mazurka


mazurka
/meuh zerr"keuh, -zoor"-/, n.
1. a lively Polish dance in moderately quick triple meter.
2. music for, or in the rhythm of, this dance.
Also, mazourka.
[1810-20; < Pol, equiv. to Mazur Mazovia (district in northern Poland) + -ka n. suffix]

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Polish folk dance in 34time for a circle of couples, characterized by stamping feet and clicking heels, traditionally danced to the music of bagpipes.

Originating in Masuria (northeastern Poland) in the 16th century, it became popular at the Polish court and spread to Russia and Germany, reaching England and France by the 1830s. The 50 piano mazurkas by Frédéric Chopin reflected and extended the dance's popularity. It had no set figures and allowed improvisation among its more than 50 different steps.

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dance
Polish  mazurek 
 Polish folk dance for a circle of couples, characterized by stamping feet and clicking heels and traditionally danced to the music of bagpipes. The music is in 3/4 time with a forceful accent on the second beat. The dance, highly improvisatory, has no set figures, and more than 50 different steps exist.

      The mazurka originated in the 16th century among the Mazurs of east-central Poland and was quickly adopted at the Polish court, yet it remained a peasant dance. It eventually spread to Russian and German ballrooms and by the 1830s had reached England and France. As a ballroom dance intended for four or eight couples or for single couples, the mazurka retains room for improvisation. The volume of mazurkas for piano composed by Frédéric Chopin (Chopin, Frédéric) (1810–49) reflects the dance's popularity in his day. The varsoviana is a 19th-century couple dance that evolved from a simple mazurka step. The smooth kujawiak and the energetic oberek are Polish dances that are closely related to the mazurka.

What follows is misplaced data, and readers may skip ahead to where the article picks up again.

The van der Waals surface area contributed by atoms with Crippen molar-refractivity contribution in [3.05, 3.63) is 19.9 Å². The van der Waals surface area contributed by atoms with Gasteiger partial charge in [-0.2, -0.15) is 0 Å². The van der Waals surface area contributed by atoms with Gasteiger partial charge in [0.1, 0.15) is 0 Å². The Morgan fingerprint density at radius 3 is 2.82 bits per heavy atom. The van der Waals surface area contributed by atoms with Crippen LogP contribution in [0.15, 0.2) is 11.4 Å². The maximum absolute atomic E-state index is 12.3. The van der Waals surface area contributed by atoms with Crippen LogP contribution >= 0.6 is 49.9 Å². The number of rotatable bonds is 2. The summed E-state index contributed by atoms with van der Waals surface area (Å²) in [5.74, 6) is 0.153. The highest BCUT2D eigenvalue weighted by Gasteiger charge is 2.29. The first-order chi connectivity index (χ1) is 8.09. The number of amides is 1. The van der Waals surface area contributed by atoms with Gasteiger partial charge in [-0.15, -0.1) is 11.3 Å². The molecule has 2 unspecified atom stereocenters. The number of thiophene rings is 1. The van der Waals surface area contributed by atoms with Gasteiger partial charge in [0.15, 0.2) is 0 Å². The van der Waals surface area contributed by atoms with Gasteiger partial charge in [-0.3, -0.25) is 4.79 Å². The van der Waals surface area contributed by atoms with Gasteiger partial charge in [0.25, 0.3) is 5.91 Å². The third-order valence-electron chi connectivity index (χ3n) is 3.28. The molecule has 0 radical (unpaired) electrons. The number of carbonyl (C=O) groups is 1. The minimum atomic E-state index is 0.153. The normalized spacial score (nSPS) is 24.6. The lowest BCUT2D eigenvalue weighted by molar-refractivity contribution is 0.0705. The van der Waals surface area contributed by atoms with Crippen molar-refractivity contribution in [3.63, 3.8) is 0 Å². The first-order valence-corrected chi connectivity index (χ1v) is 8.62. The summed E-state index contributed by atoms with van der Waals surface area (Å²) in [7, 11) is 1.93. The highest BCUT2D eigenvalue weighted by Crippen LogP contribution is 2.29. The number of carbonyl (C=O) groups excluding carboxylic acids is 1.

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Universalium. 2010.

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